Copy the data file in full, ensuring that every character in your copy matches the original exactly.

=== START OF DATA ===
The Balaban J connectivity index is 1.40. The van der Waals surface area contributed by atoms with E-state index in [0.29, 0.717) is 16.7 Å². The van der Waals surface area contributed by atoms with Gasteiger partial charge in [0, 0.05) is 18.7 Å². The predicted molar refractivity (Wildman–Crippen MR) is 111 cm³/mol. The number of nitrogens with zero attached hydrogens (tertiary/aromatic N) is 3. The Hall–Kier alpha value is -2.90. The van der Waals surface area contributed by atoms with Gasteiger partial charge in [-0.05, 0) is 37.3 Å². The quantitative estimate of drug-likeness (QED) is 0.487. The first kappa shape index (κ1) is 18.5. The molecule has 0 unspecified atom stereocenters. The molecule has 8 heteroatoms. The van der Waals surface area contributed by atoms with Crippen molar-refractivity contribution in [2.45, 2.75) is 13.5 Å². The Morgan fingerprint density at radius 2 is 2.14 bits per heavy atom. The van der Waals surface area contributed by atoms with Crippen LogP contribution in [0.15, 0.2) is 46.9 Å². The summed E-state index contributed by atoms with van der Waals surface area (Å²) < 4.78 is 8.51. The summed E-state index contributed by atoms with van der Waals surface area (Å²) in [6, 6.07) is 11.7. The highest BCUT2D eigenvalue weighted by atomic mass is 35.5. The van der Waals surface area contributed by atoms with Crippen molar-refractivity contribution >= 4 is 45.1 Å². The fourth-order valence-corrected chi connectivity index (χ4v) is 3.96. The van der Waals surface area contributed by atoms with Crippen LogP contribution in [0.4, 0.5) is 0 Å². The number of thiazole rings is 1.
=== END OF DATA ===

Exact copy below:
The Balaban J connectivity index is 1.40. The van der Waals surface area contributed by atoms with E-state index in [0.29, 0.717) is 16.7 Å². The van der Waals surface area contributed by atoms with Gasteiger partial charge in [0, 0.05) is 18.7 Å². The predicted molar refractivity (Wildman–Crippen MR) is 111 cm³/mol. The number of nitrogens with zero attached hydrogens (tertiary/aromatic N) is 3. The Hall–Kier alpha value is -2.90. The van der Waals surface area contributed by atoms with Gasteiger partial charge in [-0.05, 0) is 37.3 Å². The quantitative estimate of drug-likeness (QED) is 0.487. The first kappa shape index (κ1) is 18.5. The molecule has 0 unspecified atom stereocenters. The molecule has 8 heteroatoms. The van der Waals surface area contributed by atoms with Crippen molar-refractivity contribution in [2.45, 2.75) is 13.5 Å². The Morgan fingerprint density at radius 2 is 2.14 bits per heavy atom. The van der Waals surface area contributed by atoms with Crippen LogP contribution in [0.15, 0.2) is 46.9 Å². The summed E-state index contributed by atoms with van der Waals surface area (Å²) < 4.78 is 8.51. The summed E-state index contributed by atoms with van der Waals surface area (Å²) in [6, 6.07) is 11.7. The highest BCUT2D eigenvalue weighted by atomic mass is 35.5. The van der Waals surface area contributed by atoms with Crippen molar-refractivity contribution >= 4 is 45.1 Å². The fourth-order valence-corrected chi connectivity index (χ4v) is 3.96. The van der Waals surface area contributed by atoms with Crippen LogP contribution in [0.4, 0.5) is 0 Å². The number of thiazole rings is 1.